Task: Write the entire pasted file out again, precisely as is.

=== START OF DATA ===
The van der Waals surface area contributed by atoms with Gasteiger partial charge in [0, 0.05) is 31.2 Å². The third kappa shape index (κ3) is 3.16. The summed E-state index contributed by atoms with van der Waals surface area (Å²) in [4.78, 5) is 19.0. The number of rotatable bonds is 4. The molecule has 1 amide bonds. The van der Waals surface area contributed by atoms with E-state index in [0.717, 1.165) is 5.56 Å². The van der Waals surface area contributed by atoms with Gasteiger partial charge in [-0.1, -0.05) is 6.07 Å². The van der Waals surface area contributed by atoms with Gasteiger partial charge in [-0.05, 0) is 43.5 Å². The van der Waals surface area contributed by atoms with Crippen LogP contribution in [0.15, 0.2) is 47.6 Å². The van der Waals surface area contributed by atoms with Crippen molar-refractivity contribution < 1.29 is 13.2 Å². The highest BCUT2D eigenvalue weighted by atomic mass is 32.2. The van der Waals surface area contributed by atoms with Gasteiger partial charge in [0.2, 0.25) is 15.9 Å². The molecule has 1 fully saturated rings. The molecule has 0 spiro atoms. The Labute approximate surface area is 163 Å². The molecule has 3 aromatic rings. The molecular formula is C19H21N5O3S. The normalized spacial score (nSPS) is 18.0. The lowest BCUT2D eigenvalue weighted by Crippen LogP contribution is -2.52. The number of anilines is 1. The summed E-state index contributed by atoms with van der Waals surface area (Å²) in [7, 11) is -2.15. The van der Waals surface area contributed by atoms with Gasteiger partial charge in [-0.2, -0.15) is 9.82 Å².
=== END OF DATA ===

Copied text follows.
The van der Waals surface area contributed by atoms with Gasteiger partial charge in [0, 0.05) is 31.2 Å². The third kappa shape index (κ3) is 3.16. The summed E-state index contributed by atoms with van der Waals surface area (Å²) in [4.78, 5) is 19.0. The number of rotatable bonds is 4. The molecule has 1 amide bonds. The van der Waals surface area contributed by atoms with E-state index in [0.717, 1.165) is 5.56 Å². The van der Waals surface area contributed by atoms with Gasteiger partial charge in [-0.1, -0.05) is 6.07 Å². The van der Waals surface area contributed by atoms with Gasteiger partial charge in [-0.05, 0) is 43.5 Å². The van der Waals surface area contributed by atoms with Crippen LogP contribution in [0.15, 0.2) is 47.6 Å². The van der Waals surface area contributed by atoms with Crippen molar-refractivity contribution < 1.29 is 13.2 Å². The highest BCUT2D eigenvalue weighted by atomic mass is 32.2. The van der Waals surface area contributed by atoms with Gasteiger partial charge in [0.2, 0.25) is 15.9 Å². The molecule has 1 fully saturated rings. The molecule has 0 spiro atoms. The Labute approximate surface area is 163 Å². The molecule has 3 aromatic rings. The molecular formula is C19H21N5O3S. The normalized spacial score (nSPS) is 18.0. The lowest BCUT2D eigenvalue weighted by Crippen LogP contribution is -2.52. The number of anilines is 1. The summed E-state index contributed by atoms with van der Waals surface area (Å²) in [7, 11) is -2.15. The van der Waals surface area contributed by atoms with Gasteiger partial charge in [-0.2, -0.15) is 9.82 Å².